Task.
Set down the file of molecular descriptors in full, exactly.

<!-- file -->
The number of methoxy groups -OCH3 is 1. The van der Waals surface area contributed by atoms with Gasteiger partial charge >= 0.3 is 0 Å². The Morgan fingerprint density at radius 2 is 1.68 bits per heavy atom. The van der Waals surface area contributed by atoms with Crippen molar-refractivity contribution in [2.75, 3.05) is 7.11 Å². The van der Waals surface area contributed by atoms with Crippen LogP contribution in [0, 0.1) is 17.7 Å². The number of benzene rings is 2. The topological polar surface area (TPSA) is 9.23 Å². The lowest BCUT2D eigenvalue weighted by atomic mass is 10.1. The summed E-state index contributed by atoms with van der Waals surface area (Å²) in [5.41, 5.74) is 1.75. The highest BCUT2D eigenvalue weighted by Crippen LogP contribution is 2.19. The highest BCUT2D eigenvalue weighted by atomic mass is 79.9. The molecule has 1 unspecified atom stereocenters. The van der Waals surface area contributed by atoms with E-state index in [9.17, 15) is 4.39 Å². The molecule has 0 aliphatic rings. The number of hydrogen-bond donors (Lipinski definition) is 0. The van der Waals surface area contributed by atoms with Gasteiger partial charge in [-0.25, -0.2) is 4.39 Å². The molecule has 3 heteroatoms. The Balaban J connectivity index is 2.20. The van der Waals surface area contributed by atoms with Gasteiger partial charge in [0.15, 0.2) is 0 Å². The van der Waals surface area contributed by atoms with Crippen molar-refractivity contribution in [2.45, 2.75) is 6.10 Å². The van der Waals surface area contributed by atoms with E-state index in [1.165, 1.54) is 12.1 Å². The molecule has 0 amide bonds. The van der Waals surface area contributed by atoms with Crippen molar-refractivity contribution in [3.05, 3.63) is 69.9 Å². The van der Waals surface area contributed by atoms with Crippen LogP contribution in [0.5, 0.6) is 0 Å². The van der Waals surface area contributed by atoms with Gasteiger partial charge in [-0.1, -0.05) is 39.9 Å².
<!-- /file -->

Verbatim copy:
The number of methoxy groups -OCH3 is 1. The van der Waals surface area contributed by atoms with Gasteiger partial charge >= 0.3 is 0 Å². The Morgan fingerprint density at radius 2 is 1.68 bits per heavy atom. The van der Waals surface area contributed by atoms with Crippen molar-refractivity contribution in [2.75, 3.05) is 7.11 Å². The van der Waals surface area contributed by atoms with Crippen LogP contribution in [0, 0.1) is 17.7 Å². The number of benzene rings is 2. The topological polar surface area (TPSA) is 9.23 Å². The lowest BCUT2D eigenvalue weighted by atomic mass is 10.1. The summed E-state index contributed by atoms with van der Waals surface area (Å²) in [5.41, 5.74) is 1.75. The highest BCUT2D eigenvalue weighted by Crippen LogP contribution is 2.19. The highest BCUT2D eigenvalue weighted by atomic mass is 79.9. The molecule has 1 unspecified atom stereocenters. The van der Waals surface area contributed by atoms with E-state index in [9.17, 15) is 4.39 Å². The molecule has 0 aliphatic rings. The number of hydrogen-bond donors (Lipinski definition) is 0. The van der Waals surface area contributed by atoms with Gasteiger partial charge in [-0.25, -0.2) is 4.39 Å². The molecule has 3 heteroatoms. The Balaban J connectivity index is 2.20. The van der Waals surface area contributed by atoms with Gasteiger partial charge in [0.15, 0.2) is 0 Å². The van der Waals surface area contributed by atoms with Crippen molar-refractivity contribution in [2.45, 2.75) is 6.10 Å². The van der Waals surface area contributed by atoms with E-state index in [1.165, 1.54) is 12.1 Å². The molecule has 0 amide bonds. The van der Waals surface area contributed by atoms with Crippen molar-refractivity contribution in [3.05, 3.63) is 69.9 Å². The van der Waals surface area contributed by atoms with Crippen LogP contribution in [0.5, 0.6) is 0 Å². The van der Waals surface area contributed by atoms with Gasteiger partial charge in [-0.1, -0.05) is 39.9 Å².